So, be prepared to see a barrage of data coming your way. I am suggesting to the vendor community that they run their products using a common dataset to identify the differences in approaches. I think you should insist on it. Without that, the onus is on you to convert their internal benchmarks to how it might perform in your environment. You may even need to try the system using your own data

What do you think? Are storage compression appliances going to be standard issue in your upcoming storage deployments, and can you trust the public case studies to apply to your situation? Let me know in the comments or e-mail me directly.

Michael Morisy is the community editor for ITKnowledgeExchange. He can be followed on Twitter or you can reach him at Michael@ITKnowledgeExchange.com.


June 14, 2010  6:00 AM

Cisco takes a spin at small business storage

Michael Morisy Melanie Yarbrough Profile: MelanieYarbrough

Just because a business is considered small doesn’t make its data storage any less complex or crucial to success. Cisco’s Wednesday release of its Small Business NSS 300 Series Smart Storage series, specifically geared toward businesses with fewer than 100 employees, is a step in the right direction for the previously-neglected SMB sector, reports IT News. This release follows suit of big names like Netgear, HP and others who have set the “larger industry trend of networking or data center companies attempting to be all things to their customers.”

IDC Analyst Ray Boggs attributes it to the “blurring of a lot of this technology where storage is associated with security, which is associated with the Internet, which then gets you into networking.”

The Nitty Gritty

  • The series offers two, four and six-bay desktop network storage boxes with up to 12TB capacity based on 2TB SATA drives.
  • The storage boxes can be configured as NAS or iSCSI target devices.
  • It’ll run you between $900 – $6,000, depending on capacity and functionality.
  • There is an accompanying service plan, Cisco Small Business Pro Service, will run you about $150. This includes three years of tech support – software updates, hardware replacement, and call support.
  • The series includes software for setting up a Web server, designing a website, on-disk data encryption to protect against compromised hard drives, and the WordPress blogging platform.

What is your small business currently using as its storage platform? What are you hopes for the future of SMB storage solutions? Let me know in the comments or email me directly at Melanie@ITKnowledgeExchange.com.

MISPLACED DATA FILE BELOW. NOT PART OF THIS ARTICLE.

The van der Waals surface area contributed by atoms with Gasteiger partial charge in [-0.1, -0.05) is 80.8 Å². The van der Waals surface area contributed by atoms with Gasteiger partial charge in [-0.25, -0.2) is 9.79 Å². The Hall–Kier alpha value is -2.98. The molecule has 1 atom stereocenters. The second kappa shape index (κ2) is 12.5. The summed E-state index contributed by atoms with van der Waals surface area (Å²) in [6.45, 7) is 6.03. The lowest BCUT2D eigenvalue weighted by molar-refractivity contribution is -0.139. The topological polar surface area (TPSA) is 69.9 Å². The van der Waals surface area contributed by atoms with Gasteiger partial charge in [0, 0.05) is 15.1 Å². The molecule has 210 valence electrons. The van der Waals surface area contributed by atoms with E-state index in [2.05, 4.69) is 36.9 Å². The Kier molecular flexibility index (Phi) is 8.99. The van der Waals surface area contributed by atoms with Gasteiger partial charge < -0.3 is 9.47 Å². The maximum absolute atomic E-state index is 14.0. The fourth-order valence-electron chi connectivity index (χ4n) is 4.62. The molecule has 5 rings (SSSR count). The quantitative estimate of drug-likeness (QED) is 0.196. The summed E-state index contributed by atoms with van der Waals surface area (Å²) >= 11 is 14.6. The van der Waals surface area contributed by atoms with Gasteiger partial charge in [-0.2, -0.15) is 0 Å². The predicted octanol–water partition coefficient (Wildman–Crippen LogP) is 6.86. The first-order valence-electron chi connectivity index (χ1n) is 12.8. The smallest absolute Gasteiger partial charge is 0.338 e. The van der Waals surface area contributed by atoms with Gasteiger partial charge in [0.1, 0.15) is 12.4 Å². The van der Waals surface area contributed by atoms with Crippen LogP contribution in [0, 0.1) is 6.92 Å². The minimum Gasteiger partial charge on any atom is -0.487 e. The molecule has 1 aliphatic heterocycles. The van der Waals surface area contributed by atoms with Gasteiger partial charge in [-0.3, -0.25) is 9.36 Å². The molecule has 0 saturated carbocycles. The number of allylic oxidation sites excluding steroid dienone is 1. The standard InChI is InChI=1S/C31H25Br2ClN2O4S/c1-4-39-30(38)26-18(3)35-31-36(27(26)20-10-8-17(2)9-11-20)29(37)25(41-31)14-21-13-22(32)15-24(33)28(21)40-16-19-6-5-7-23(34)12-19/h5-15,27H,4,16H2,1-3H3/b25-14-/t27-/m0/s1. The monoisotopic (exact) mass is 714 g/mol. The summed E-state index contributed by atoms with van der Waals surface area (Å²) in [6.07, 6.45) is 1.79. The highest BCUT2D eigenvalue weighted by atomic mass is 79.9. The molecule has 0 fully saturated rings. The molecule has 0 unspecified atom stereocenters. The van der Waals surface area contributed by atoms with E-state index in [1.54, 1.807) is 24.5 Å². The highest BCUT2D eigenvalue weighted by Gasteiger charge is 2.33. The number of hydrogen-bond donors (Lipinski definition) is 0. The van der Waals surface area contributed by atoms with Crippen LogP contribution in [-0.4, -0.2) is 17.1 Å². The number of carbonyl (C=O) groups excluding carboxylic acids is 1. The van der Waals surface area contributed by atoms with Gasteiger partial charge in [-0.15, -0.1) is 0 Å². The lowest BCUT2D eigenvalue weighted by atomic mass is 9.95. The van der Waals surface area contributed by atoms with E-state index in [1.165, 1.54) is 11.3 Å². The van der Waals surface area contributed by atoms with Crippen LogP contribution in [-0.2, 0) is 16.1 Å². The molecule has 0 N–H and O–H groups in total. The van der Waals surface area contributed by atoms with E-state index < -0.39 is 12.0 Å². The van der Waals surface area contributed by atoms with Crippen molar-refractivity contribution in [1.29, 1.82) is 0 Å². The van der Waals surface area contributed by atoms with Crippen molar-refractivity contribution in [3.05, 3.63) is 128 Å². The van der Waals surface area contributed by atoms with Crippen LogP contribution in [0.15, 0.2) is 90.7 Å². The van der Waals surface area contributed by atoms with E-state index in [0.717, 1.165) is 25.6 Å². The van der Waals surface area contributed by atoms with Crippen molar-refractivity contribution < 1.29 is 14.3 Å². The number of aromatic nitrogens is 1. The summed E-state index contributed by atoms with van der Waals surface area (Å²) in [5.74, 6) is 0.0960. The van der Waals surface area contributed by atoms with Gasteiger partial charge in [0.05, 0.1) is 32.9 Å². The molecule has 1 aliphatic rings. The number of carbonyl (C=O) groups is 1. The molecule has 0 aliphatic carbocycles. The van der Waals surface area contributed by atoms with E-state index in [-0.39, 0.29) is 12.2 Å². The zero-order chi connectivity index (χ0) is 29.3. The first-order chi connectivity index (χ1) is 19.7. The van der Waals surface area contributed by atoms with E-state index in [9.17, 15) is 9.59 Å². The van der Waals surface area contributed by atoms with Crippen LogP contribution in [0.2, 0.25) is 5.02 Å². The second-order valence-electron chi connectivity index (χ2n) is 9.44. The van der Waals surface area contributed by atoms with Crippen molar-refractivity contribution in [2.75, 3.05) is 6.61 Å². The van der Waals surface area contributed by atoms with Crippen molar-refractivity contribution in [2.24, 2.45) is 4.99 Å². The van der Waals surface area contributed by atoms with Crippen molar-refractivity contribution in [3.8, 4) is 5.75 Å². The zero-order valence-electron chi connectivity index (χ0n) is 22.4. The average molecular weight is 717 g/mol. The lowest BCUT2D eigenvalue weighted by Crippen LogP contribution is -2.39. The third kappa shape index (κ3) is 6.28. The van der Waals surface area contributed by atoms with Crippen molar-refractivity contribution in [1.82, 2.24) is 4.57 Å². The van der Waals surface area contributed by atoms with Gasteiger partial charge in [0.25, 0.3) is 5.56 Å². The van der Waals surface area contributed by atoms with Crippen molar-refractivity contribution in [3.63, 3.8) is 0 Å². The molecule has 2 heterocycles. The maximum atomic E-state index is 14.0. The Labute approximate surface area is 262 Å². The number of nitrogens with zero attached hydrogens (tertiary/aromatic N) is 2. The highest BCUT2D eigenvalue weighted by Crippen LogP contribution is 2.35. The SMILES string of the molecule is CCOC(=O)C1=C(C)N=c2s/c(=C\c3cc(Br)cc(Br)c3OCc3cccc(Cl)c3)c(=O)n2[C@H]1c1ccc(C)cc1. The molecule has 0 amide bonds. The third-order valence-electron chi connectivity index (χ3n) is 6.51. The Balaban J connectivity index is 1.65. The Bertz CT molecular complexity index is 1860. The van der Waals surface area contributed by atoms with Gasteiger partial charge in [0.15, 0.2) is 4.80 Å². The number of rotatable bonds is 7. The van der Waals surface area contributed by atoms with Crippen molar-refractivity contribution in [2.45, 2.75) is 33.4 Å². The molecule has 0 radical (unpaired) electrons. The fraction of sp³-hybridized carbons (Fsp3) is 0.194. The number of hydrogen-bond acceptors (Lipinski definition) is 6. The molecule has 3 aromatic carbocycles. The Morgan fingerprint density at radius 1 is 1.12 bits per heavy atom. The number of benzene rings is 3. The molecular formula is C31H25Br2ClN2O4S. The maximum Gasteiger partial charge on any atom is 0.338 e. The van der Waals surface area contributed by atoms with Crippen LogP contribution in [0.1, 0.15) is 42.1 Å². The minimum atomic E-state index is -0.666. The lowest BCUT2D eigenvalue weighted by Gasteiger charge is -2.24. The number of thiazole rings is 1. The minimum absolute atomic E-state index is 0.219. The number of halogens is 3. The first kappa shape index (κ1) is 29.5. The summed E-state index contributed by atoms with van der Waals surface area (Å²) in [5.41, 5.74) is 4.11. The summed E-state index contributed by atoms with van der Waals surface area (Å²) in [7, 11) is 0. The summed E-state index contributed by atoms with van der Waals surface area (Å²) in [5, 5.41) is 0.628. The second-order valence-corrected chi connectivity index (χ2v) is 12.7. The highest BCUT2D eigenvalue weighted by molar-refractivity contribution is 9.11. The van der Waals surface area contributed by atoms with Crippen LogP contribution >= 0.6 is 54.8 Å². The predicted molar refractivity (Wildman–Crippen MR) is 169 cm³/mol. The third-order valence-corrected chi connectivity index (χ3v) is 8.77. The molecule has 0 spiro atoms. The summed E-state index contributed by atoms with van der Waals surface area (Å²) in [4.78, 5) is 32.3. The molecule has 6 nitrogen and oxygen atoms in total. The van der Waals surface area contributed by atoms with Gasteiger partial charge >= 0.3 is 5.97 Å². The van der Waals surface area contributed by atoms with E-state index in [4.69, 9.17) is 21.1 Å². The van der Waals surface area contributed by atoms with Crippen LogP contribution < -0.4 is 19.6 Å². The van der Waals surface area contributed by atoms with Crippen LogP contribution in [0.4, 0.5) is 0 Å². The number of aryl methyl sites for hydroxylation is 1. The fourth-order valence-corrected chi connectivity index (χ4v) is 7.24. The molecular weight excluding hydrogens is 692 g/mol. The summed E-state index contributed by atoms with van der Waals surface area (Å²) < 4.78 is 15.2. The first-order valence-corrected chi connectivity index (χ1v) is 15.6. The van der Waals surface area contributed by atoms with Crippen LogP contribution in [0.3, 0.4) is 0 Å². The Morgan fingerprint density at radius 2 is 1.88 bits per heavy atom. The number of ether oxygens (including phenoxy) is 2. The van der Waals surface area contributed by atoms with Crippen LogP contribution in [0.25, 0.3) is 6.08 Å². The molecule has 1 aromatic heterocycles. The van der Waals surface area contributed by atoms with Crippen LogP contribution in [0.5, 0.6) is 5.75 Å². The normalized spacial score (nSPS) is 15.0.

Melanie Yarbrough is the assistant community editor at ITKnowledgeExchange.com. Follow her on Twitter or send her an email at Melanie@ITKnowledgeExchange.com.


June 11, 2010  11:05 AM

Your Take on Tape Storage: Our Members Speak Up

Michael Morisy Melanie Yarbrough Profile: MelanieYarbrough

A week ago I asked in the Open IT Forum about your thoughts on tape storage. And you’ve answered.

According to Aguacer0:

Tape will never die due to compliance issues. It is being replaced as near-line backup due to performance and capacity. Nowadays you will see backups being executed to disk first and then tapes (D-D-T). Now with technologies like dedupe and VTL, tapes are coming from 2nd step to 4 step for archival purposes. But tape will never die.

Mrdenny agrees, speculating that tape will last as long as off-site archives are needed. Meandyou uses tape for data backup: virtual tape for onsite storage and cartridge tape for offsite. ToddN2000 prefers optical media to tape, due to its superior durability.

Dee101 weighs in that the cost of replacing all of the data already allocated to tape is far too weighty an undertaking, especially in a market of quickly evolving disk standards. That didn’t stop Dee101 from switching his own archives to disk recently in order to “be prepared to continue to evolve on disk.”

Petkoa doesn’t like tape, period. Instead, his company relies on disks for quick restore backups and optical storage for “long-term irrevocable backups.” Tapes – “slow and overwritable” – present a major liability “if (maybe when?) [they are] hacked.”

What are your experiences with tape storage? Have you migrated to disk or another form of data backup and archiving that you prefer? Let us know in the comments section or over at the forum, then check out HP’s blog post outlining six reasons why tape is here to stay.

Melanie Yarbrough is the assistant community editor at ITKnowledgeExchange.com. Follow her on Twitter or send her an email at Melanie@ITKnowledgeExchange.com.